ScPrime Storage Provider Quick Start, Windows UI Guide
Please note that currently the ScPrime network is running 1.6.2 of its software. That version is only available at this time with our CLI (Command Line Interface) version. A UI version of 1.6.2 may be released in the future, but there is no date yet. While you can still setup a provider with the UI, you will need to manually update your daemon (spd.exe) afterwards. See this guide on instructions how to do that. You will not be able to run a provider until you update!
The backbone of the ScPrime network is its hosts, or Storage Providers. The whole idea of ScPrime and distributed cloud storage, is for people with spare hard drive space, to rent out this space to others in exchange for SCP. Becoming a ScPrime Storage Provider is a fun way to earn passive income while also helping to build the ScPrime network for it’s eventual full product release. This guide will help you get started on your Storage Provider journey!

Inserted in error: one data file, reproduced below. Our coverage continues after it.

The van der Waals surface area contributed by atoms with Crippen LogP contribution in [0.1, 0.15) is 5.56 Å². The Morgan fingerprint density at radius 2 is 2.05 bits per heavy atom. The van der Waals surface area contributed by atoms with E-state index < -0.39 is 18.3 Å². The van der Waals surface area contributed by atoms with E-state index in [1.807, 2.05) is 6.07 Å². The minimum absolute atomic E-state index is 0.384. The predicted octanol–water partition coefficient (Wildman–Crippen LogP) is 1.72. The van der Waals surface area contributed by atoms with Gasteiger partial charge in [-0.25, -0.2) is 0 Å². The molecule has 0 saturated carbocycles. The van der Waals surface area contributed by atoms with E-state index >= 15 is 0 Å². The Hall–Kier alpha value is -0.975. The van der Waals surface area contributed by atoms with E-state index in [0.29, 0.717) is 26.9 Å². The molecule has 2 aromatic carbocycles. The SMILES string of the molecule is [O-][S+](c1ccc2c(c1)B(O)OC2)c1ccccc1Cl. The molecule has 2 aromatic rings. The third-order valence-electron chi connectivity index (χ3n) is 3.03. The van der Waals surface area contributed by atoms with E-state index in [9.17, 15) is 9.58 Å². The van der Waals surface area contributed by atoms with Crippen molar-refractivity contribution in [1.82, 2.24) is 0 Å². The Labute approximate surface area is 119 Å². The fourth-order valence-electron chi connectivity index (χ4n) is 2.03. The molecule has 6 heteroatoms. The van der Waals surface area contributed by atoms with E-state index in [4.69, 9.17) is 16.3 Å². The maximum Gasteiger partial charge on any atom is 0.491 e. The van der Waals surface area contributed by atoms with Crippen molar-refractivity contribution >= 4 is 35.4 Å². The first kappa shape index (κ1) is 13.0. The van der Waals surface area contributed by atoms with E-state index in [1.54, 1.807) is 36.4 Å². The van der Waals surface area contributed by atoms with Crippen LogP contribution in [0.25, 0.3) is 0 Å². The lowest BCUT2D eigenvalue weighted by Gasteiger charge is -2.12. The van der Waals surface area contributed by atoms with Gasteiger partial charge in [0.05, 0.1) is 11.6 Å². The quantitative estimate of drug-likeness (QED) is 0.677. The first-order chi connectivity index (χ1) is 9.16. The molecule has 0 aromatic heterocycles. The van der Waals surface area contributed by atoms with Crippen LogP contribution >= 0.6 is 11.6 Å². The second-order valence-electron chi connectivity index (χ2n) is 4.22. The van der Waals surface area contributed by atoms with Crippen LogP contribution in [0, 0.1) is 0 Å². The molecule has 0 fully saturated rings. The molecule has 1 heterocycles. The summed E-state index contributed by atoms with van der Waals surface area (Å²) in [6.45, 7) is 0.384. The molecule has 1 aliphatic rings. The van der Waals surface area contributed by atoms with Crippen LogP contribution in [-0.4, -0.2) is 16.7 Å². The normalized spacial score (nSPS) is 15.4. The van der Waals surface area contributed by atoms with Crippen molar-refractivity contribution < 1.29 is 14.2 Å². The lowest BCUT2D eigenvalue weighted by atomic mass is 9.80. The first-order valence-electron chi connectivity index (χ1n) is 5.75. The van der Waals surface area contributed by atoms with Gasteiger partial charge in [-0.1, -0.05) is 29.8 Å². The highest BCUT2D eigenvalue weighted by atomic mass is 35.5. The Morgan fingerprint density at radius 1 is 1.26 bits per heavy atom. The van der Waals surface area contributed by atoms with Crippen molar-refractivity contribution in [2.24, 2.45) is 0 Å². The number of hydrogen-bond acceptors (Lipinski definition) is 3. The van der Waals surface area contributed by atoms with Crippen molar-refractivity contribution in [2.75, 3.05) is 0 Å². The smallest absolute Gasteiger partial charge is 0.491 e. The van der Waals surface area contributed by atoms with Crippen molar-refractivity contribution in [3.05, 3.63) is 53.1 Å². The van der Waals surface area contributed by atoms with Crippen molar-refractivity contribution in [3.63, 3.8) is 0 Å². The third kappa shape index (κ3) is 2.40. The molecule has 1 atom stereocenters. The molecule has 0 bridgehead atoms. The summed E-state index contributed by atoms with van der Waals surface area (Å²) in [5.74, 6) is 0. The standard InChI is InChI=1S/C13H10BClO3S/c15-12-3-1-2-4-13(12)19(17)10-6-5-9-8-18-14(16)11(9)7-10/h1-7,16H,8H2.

Find current Storage Provider settings HERE.
Note: This guide will show you how to use the desktop UI to get your provider instance up and running. We HIGHLY recommend you use the command line to actually run your instance after you finish setting it up with the UI. The UI is inefficient as it consumes a large amount of memory compared to the command line. At the bottom of this guide, there are instructions to use the command line for the day to day running of your provider instance. If you want to try and setup your provider instance using the CLI (command line interface), follow this link!